An oft-heard complaint about notebooks is that they can be very warm when running, as in literally hot. Now if you think about it, that is not a surprise considering the amount of components that notebook manufacturers fit into that small form factor. Something has got to give and in designing notebooks, manufacturers have to settle for less than ideal cooling solutions and setups.
Short of taking drastic measures such as undervolting (which can be tedious), one can always invest in a notebook cooler, such as the Evercool Zodiac Snow White notebook cooling pad we have here.
Unpacking the Zodiac Snow White from its tidily packaged box, we found the all-white notebook cooler to be cold to touch. This is because it is all aluminum, which incidentally, is a good thermal conductor. By employing an all-aluminum pad, Evercool claims that heat dissipation can be increased by as much as 20% as opposed to an all-plastic pad. The Zodiac Snow White was designed to function best with 14.1-inch notebooks, although we found that it'll take 15-inchers without a hitch too.
The next thing we noticed were the zodiac designs on the pad. Frankly, we rather prefer the pad to be plain because the whole zodiac theme, we felt, was somewhat cheesy.
Moving on, we found the on/off switch along with the two USB ports. The Zodiac Snow White is powered thru USB, so of the two USB ports provided, one of them will be used to power the cooler itself. .
The Zodiac Snow White is powered by twin fans, which are located dead centre, and so should work well with all notebooks, regardless of its internal configurations. Sadly, the speed of the fans cannot be adjusted, which, according to specifications, run at 1500RPM. At this speed, they are quiet and we reckon the Zodiac Snow White could perhaps do with faster spinning fans without raising the noise levels.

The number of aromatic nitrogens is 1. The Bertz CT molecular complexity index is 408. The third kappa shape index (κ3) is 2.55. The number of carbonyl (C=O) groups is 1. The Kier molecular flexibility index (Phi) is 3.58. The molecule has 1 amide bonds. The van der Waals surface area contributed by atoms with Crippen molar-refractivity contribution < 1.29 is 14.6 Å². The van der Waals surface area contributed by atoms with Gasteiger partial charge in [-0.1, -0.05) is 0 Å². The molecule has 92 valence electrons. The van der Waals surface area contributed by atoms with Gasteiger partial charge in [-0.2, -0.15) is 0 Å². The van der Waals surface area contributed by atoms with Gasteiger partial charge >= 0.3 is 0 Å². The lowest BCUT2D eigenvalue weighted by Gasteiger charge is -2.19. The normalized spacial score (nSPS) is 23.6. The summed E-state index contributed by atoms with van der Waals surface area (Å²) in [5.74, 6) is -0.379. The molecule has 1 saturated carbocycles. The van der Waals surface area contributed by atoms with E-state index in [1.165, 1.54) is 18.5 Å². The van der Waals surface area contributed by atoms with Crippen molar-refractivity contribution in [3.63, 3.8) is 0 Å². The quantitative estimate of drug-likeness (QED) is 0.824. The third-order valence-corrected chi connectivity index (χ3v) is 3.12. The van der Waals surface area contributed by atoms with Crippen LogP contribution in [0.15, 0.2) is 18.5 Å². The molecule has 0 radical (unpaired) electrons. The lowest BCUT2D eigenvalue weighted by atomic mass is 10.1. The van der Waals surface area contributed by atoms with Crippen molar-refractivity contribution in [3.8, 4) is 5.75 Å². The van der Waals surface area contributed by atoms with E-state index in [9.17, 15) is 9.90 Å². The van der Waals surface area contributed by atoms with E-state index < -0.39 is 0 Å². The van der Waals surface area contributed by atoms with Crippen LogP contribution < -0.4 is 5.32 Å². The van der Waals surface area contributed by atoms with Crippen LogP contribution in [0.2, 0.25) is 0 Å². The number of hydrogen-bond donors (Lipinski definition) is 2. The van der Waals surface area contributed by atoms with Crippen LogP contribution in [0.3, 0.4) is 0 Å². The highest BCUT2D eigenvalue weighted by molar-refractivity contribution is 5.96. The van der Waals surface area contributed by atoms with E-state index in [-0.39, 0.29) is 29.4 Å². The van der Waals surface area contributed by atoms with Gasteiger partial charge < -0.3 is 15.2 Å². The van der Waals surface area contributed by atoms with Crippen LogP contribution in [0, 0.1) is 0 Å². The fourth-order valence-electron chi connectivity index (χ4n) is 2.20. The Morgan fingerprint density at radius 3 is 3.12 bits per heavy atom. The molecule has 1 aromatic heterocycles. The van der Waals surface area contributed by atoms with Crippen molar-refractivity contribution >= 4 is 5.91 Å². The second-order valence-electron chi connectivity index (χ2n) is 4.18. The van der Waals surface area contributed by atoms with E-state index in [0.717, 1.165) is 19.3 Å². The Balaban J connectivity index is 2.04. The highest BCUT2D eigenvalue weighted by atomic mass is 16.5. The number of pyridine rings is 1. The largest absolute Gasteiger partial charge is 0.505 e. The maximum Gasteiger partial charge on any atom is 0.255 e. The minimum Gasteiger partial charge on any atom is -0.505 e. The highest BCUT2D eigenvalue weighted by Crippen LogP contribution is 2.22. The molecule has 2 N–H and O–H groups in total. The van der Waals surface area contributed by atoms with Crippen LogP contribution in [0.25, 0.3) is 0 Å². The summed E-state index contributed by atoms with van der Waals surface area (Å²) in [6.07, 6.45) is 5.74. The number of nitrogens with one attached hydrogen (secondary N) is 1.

There are many articles suggesting the futility of using a notebook cooler, but our tests suggest that the Zodiac Snow White does work. Using a 15" Macbook Pro as our test subject, we had it transcode two 700MB DVD-rips simultaneously to fully load its twin cores. At 100% load, the twin cores recorded a peak operating temperature of 67 degrees Celsius. Turning the Zodiac Snow White notebook cooling pad on, we managed to reduce it to a more manageable 60 degrees Celsius, which is rather significant. Of course, such returns vary with the notebook in question since the internal configurations can differ greatly.
By default, the fans are positioned such that they act as exhausts, drawing warm air away from the base of the notebook. However, these fans are configurable, and you can switch the direction of air flow simply by unscrewing the fan enclosure at the back and flipping them around.
At the end of the day, the Zodiac Snow White notebook cooling pad does what is expected of a notebook cooling pad - and that is to cool the notebook down. But at US$30 (S$44), it is admittedly a little on the expensive side. At that price, we'd expect a few extra USB ports thrown in and more importantly, a slider to adjust fan speeds. Still, if you have a notebook that desperately needs some cooling assistance, you can't go wrong with the Zodiac Snow White notebook cooling pad.